Continuing Education for Psychologists
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Most therapists recognize the power of the past as it is revealed in the way partners respond to each other. The therapist can be baffled by emotionally intense reactions that seem way out of proportion to the moment. Repeated conflict themes also suggest that the ways partners interpret each other’s behavior can only be understood by exploring their individual lived experience. This seminar presents an overview of an object relations approach to working with couples, and describes dynamics that are unique to this clinical approach. You will understand how unfinished business from the past and each partner’s relational past can unfold in patterns and postures that work against intimacy. You will also be able to understand how extreme emotional reactions and black & white thinking create instability and specific relationship problems. The seminar will explain a range of techniques that can help couples acquire new ways of responding to each other and strengthening intimacy. You will also understand how the therapist’s intuition and reaction to partners is an important source of information that allows insight into the core themes and facilitates the partners ability to heal past wounds while forging deeper intimacy.
High rates of adolescent depression and suicide present as a major international public health problem. Suicidal adolescents are often a daunting population for clinicians to work with given their high-risk. Of the few effective treatments for this population, many are often multi-modal involving individual and group therapy, medication, etc. An empirically supported family therapy for adolescents struggling with depression and suicide that requires only weekly sessions and which can be conducted on an outpatient, home-based, or inpatient basis is Attachment-Based Family Therapy (ABFT). ABFT emerges from interpersonal theories suggesting adolescent depression and suicide can be precipitated, exacerbated, or buffered against by the quality of interpersonal family relationships. It is a trust-based, emotion-focused psychotherapy model aiming to repair interpersonal ruptures and rebuild an emotionally protective, secure-based, parent-child relationship. The therapy is trauma-focused while also being brief and structured. Treatment is characterized by five treatment tasks: a) reframing the therapy to focus on interpersonal development, b) building alliance with the adolescent, c) building alliance with the parents, d) facilitation conversations to resolve attachment ruptures and e) promoting autonomy in the adolescent.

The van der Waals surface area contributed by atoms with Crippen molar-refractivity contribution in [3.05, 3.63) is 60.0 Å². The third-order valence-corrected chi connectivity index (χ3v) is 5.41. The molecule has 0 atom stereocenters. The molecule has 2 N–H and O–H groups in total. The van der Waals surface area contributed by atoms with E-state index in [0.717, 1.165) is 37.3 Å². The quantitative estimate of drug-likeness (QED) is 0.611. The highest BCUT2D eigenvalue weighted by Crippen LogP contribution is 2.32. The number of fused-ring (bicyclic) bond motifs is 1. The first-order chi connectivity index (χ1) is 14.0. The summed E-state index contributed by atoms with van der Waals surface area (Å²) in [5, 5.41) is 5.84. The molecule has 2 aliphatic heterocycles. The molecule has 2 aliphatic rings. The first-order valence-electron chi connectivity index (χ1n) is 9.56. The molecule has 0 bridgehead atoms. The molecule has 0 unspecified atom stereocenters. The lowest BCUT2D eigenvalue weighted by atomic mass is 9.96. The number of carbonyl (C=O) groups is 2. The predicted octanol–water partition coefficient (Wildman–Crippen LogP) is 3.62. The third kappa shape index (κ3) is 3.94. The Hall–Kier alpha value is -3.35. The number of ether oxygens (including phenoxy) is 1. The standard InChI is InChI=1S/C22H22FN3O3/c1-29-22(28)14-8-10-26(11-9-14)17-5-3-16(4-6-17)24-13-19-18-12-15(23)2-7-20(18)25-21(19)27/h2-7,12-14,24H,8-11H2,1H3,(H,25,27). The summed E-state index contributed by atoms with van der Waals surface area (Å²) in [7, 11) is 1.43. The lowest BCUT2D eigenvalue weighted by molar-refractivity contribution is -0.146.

In this workshop, Dr Levy will use lecture and case studies to provide an overview of the theoretical principles, research support, and clinical strategies forABFT. Dr. Levy will review how attachment theory,emotional regulation, and trauma resolution informthe delivery of this treatment approach. She will review the goals and structureof the five treatment tasks that provide a roadmapfor delivering this interpersonally focused psychotherapy effectively and rapidly in community mental health.
Therapy with adults or couples with children frequently presents opportunities to help parents understand and improve parent-child dynamics. Parenting reveals implicit and unconscious expectations about raising children that are often culturally determined, and based on each parent’s own childhood experiences. This seminar draws on theories from systems, object relations and the parenting literature to show how unconscious factors get played out in the parent-child relationship. Therapists can help parents identify ways that their own childhood experiences, and aspects of the marital relationship, are played out in the parenting process. Through presentation of theory, and case examples, participants will be able to understand how to raise and explore parenting dynamics in the therapy session, and help parents find new ways of relating to their children and each other. This is particularly import in work with highly conflicted couples, even those who have divorced but have difficulty co-parenting.
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